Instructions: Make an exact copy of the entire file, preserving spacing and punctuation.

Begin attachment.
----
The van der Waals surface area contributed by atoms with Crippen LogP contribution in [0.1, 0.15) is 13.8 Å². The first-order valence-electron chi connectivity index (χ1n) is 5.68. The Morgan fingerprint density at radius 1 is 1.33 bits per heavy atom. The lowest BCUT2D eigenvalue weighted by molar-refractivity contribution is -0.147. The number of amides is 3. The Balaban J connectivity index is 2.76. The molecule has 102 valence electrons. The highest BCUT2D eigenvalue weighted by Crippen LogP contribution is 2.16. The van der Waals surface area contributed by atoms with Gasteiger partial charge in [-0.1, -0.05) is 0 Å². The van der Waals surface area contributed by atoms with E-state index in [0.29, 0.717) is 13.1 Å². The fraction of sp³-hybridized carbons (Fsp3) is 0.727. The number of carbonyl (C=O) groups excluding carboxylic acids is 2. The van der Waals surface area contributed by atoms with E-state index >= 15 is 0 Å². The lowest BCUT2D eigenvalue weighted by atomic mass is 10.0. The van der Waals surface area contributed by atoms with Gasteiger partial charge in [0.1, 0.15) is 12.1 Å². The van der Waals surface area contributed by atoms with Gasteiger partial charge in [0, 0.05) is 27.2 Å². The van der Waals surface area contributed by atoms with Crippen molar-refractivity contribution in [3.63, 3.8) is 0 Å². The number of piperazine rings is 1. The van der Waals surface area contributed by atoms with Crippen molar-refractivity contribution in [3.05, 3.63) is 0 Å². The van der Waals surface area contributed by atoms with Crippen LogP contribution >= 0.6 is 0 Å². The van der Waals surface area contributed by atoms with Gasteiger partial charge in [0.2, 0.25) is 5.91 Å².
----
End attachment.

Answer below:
The van der Waals surface area contributed by atoms with Crippen LogP contribution in [0.1, 0.15) is 13.8 Å². The first-order valence-electron chi connectivity index (χ1n) is 5.68. The Morgan fingerprint density at radius 1 is 1.33 bits per heavy atom. The lowest BCUT2D eigenvalue weighted by molar-refractivity contribution is -0.147. The number of amides is 3. The Balaban J connectivity index is 2.76. The molecule has 102 valence electrons. The highest BCUT2D eigenvalue weighted by Crippen LogP contribution is 2.16. The van der Waals surface area contributed by atoms with Gasteiger partial charge in [-0.1, -0.05) is 0 Å². The van der Waals surface area contributed by atoms with E-state index in [0.29, 0.717) is 13.1 Å². The fraction of sp³-hybridized carbons (Fsp3) is 0.727. The number of carbonyl (C=O) groups excluding carboxylic acids is 2. The van der Waals surface area contributed by atoms with E-state index >= 15 is 0 Å². The lowest BCUT2D eigenvalue weighted by atomic mass is 10.0. The van der Waals surface area contributed by atoms with Gasteiger partial charge in [0.1, 0.15) is 12.1 Å². The van der Waals surface area contributed by atoms with Gasteiger partial charge in [0, 0.05) is 27.2 Å². The van der Waals surface area contributed by atoms with Crippen molar-refractivity contribution in [3.63, 3.8) is 0 Å². The number of piperazine rings is 1. The van der Waals surface area contributed by atoms with Crippen molar-refractivity contribution in [3.05, 3.63) is 0 Å². The van der Waals surface area contributed by atoms with Crippen LogP contribution >= 0.6 is 0 Å². The van der Waals surface area contributed by atoms with Gasteiger partial charge in [0.2, 0.25) is 5.91 Å².